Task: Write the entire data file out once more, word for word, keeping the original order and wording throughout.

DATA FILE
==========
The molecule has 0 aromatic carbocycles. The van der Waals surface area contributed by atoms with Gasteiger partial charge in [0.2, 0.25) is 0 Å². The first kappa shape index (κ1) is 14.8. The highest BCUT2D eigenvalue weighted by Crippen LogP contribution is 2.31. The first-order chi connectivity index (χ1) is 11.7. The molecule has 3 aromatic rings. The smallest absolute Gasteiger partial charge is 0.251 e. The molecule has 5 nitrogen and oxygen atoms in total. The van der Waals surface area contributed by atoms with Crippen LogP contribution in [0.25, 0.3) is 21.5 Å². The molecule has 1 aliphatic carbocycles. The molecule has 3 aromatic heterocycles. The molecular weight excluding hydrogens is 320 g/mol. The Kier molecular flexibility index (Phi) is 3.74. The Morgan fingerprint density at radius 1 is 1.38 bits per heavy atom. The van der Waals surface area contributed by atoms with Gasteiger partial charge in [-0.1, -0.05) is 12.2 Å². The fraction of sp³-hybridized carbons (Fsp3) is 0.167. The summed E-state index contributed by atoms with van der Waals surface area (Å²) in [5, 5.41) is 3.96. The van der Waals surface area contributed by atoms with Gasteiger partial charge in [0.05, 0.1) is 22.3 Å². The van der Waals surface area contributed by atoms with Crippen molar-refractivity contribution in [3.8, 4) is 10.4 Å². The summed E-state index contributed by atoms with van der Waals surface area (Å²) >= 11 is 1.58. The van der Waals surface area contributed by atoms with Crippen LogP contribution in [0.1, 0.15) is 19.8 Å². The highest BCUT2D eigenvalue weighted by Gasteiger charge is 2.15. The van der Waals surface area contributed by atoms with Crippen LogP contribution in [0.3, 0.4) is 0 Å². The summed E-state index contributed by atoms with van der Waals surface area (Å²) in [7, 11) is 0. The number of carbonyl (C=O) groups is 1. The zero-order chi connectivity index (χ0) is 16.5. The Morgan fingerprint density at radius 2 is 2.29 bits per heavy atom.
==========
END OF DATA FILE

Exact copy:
The molecule has 0 aromatic carbocycles. The van der Waals surface area contributed by atoms with Gasteiger partial charge in [0.2, 0.25) is 0 Å². The first kappa shape index (κ1) is 14.8. The highest BCUT2D eigenvalue weighted by Crippen LogP contribution is 2.31. The first-order chi connectivity index (χ1) is 11.7. The molecule has 3 aromatic rings. The smallest absolute Gasteiger partial charge is 0.251 e. The molecule has 5 nitrogen and oxygen atoms in total. The van der Waals surface area contributed by atoms with Crippen LogP contribution in [0.25, 0.3) is 21.5 Å². The molecule has 1 aliphatic carbocycles. The molecule has 3 aromatic heterocycles. The molecular weight excluding hydrogens is 320 g/mol. The Kier molecular flexibility index (Phi) is 3.74. The Morgan fingerprint density at radius 1 is 1.38 bits per heavy atom. The van der Waals surface area contributed by atoms with Gasteiger partial charge in [-0.1, -0.05) is 12.2 Å². The fraction of sp³-hybridized carbons (Fsp3) is 0.167. The summed E-state index contributed by atoms with van der Waals surface area (Å²) in [5, 5.41) is 3.96. The van der Waals surface area contributed by atoms with Gasteiger partial charge in [0.05, 0.1) is 22.3 Å². The van der Waals surface area contributed by atoms with Crippen molar-refractivity contribution in [3.8, 4) is 10.4 Å². The summed E-state index contributed by atoms with van der Waals surface area (Å²) >= 11 is 1.58. The van der Waals surface area contributed by atoms with Crippen LogP contribution in [0.1, 0.15) is 19.8 Å². The highest BCUT2D eigenvalue weighted by Gasteiger charge is 2.15. The van der Waals surface area contributed by atoms with Crippen LogP contribution in [0.3, 0.4) is 0 Å². The summed E-state index contributed by atoms with van der Waals surface area (Å²) in [7, 11) is 0. The number of carbonyl (C=O) groups is 1. The zero-order chi connectivity index (χ0) is 16.5. The Morgan fingerprint density at radius 2 is 2.29 bits per heavy atom.